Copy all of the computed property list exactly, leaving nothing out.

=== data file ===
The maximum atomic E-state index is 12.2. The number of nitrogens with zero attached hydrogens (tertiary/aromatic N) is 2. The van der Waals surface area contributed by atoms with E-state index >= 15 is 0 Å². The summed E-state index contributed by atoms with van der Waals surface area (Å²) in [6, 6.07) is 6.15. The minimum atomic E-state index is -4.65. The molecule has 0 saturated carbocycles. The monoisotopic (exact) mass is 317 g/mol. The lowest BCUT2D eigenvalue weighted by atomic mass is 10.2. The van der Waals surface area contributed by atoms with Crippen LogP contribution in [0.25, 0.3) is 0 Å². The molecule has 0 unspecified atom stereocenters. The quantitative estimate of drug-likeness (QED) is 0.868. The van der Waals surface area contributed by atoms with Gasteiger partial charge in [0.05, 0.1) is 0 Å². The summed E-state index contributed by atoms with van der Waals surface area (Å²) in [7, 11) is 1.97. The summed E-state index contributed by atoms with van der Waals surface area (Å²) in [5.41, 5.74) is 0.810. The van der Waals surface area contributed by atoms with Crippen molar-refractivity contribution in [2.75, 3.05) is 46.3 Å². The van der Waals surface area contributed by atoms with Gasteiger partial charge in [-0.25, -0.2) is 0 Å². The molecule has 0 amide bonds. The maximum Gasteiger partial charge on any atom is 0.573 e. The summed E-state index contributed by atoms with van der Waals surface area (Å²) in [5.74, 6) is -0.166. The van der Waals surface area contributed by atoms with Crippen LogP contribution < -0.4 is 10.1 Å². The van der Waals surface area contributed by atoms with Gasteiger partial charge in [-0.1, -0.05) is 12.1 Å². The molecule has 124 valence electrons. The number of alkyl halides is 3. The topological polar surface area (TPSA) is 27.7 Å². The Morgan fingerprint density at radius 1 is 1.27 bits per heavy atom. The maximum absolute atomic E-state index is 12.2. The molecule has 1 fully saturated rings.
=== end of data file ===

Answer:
The maximum atomic E-state index is 12.2. The number of nitrogens with zero attached hydrogens (tertiary/aromatic N) is 2. The van der Waals surface area contributed by atoms with E-state index >= 15 is 0 Å². The summed E-state index contributed by atoms with van der Waals surface area (Å²) in [6, 6.07) is 6.15. The minimum atomic E-state index is -4.65. The molecule has 0 saturated carbocycles. The monoisotopic (exact) mass is 317 g/mol. The lowest BCUT2D eigenvalue weighted by atomic mass is 10.2. The van der Waals surface area contributed by atoms with Crippen LogP contribution in [0.25, 0.3) is 0 Å². The molecule has 0 unspecified atom stereocenters. The quantitative estimate of drug-likeness (QED) is 0.868. The van der Waals surface area contributed by atoms with Gasteiger partial charge in [0.05, 0.1) is 0 Å². The summed E-state index contributed by atoms with van der Waals surface area (Å²) in [7, 11) is 1.97. The summed E-state index contributed by atoms with van der Waals surface area (Å²) in [5.41, 5.74) is 0.810. The van der Waals surface area contributed by atoms with Crippen molar-refractivity contribution in [2.75, 3.05) is 46.3 Å². The van der Waals surface area contributed by atoms with Gasteiger partial charge in [-0.25, -0.2) is 0 Å². The molecule has 0 amide bonds. The maximum Gasteiger partial charge on any atom is 0.573 e. The summed E-state index contributed by atoms with van der Waals surface area (Å²) in [5.74, 6) is -0.166. The van der Waals surface area contributed by atoms with Crippen LogP contribution < -0.4 is 10.1 Å². The van der Waals surface area contributed by atoms with Gasteiger partial charge in [-0.1, -0.05) is 12.1 Å². The molecule has 124 valence electrons. The number of alkyl halides is 3. The topological polar surface area (TPSA) is 27.7 Å². The Morgan fingerprint density at radius 1 is 1.27 bits per heavy atom. The maximum absolute atomic E-state index is 12.2. The molecule has 1 fully saturated rings.